There are so many different types of bridles and bits it can be confusing to the novice horse owner/rider. So many bridles come complete with nosebands of many different types I think most people think you have to use them.
Nosebands such as the cavesson without a standing martingale are actually redundant. Do any of us take the noseband off? Why leave it there, doesn't the horse have enough on his head?
Also the other types of nosebands such as the flash, grackle and drop which are to stop the horse having any movement of the jaw...why? Movement of the jaw is not desired but if the horse is moving it's jaw or putting it's tongue over the bit and opening it's mouth then the horse is trying to tell us something. Maybe he is sore, in pain or just unhappy with the bridle, tying him down more is masking the problem and not solving it, in fact it often causes more problems that just get worse and worse.
Maybe instead we could spend more time gently training our horses to do as we ask without reverting to restricting his head movements? I remember when bearing reins were 'fashionable' with carriage horses and how cruel that was, it took ages for that to be seen on as a bad thing but eventually people saw how cruel it was and now in the UK they are banned. There are also martingales which stop movement of the height of the head, curb chains which work on the movement from the bit, noseband and top of the headpiece in a leverage action. In the wrong hands all these things are cruel to horses.
We all need to look at our riding skills, our trainers and teachers. Even the most highly acclaimed teachers with years of 'experience' can be cruel. The way thousands of people have learned is instilled in their teaching of others, bad habits become the normal thing and nobody questions methods or have ideas for alternatives.
If you don't feel it's correct then question it. It may make you unpopular, people may laugh at you but it may also help the person you're questioning to question themselves. Most people know what's wrong but are too afraid to open their mouths about things and put up with abuse to the horses and themselves.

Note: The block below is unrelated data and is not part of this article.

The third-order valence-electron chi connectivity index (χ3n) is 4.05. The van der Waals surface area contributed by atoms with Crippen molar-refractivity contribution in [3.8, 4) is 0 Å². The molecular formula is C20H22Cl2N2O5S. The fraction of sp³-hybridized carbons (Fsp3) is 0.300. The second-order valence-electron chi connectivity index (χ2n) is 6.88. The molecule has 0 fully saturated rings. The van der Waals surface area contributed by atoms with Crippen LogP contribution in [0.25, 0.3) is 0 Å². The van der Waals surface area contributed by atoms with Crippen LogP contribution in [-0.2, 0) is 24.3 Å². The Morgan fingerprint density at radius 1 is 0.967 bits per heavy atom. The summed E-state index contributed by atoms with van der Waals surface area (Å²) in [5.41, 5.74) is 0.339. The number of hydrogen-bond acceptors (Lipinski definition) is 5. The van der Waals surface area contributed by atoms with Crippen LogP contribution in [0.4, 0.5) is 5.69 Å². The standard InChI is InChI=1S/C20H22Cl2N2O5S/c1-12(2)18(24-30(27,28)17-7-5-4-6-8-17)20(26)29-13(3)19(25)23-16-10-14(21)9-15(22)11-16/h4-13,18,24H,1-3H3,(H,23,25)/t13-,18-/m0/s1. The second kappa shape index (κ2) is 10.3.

So, what do you do if you feel you don't need that noseband? Try in an arena, corral or controlled area without it. You may find your horse is fine without it. If you feel your horse does need it then try retraining your horse. Yes, it may take time. Yes, it may be frustrating. But in the end you'll have a happier horse and you yourself will be happier with your riding. No more fighting over the bit, no more shouting or whipping. There are lots of 'alternative' methods of training and riding nowadays one of which is Natural Horsemanship through kind training and natural methods (refer to our links page). Teaching you to be a better horseman (horsewoman) and riding your horse as a natural rider.
The bits themselves seem to get bigger, thicker, rougher and more like torture devices every year. How many times have I heard at a show 'that horse doesn't turn properly, that horse won't stop, that pony just won't jump cleanly...get it a bigger bit, put it in a flash noseband, stop it moving it's head about'. Lots of opinions but the horse tells us the truth, you can see how most are silently unhappy with their tack.
In my humble opinion it would be better for all of us to question whether we actually NEED a bit at all, most happy hackers don't need them and people doing competitions should be encouraged to be bitless by competitions only allowing for bitless bridles and good horsemanship in the lower levels so that when you get to the higher levels we don't use the bit for the wrong things.It would be wonderful for trainers to teach their pupils not only riding but horse care in a humane, natural way. For people not to be wary of questioning their teacher or employer. For judges at shows to be totally impartial and to judge on the performance. To speak out on anything they see at shows that is cruel or unjust and not be blinded by a perfect turnout such as a well-groomed horse and expensive jackets and boots. To judge the person who is riding on their skills and ability. For large organisations to support all those that wish to ride, train and compete with happy horses in alternative ways such as bitless.
I believe that in 2012 bitless bridles have been accepted in show jumping and cross country, we are allowed to use them in endurance and Trec, we would LOVE to see them allowed in dressage now too.
Wouldn't it be lovely to see competitions with horse not being 'pulled' into an 'outline', for the horse to want to give a correct outline because the human and trainers have taken the time for the horse to find it's own balance and self-carriage with it's rider and to enjoy his time with us doing dressage, show jumping, x country and all the other sporting pursuits we do with our horses.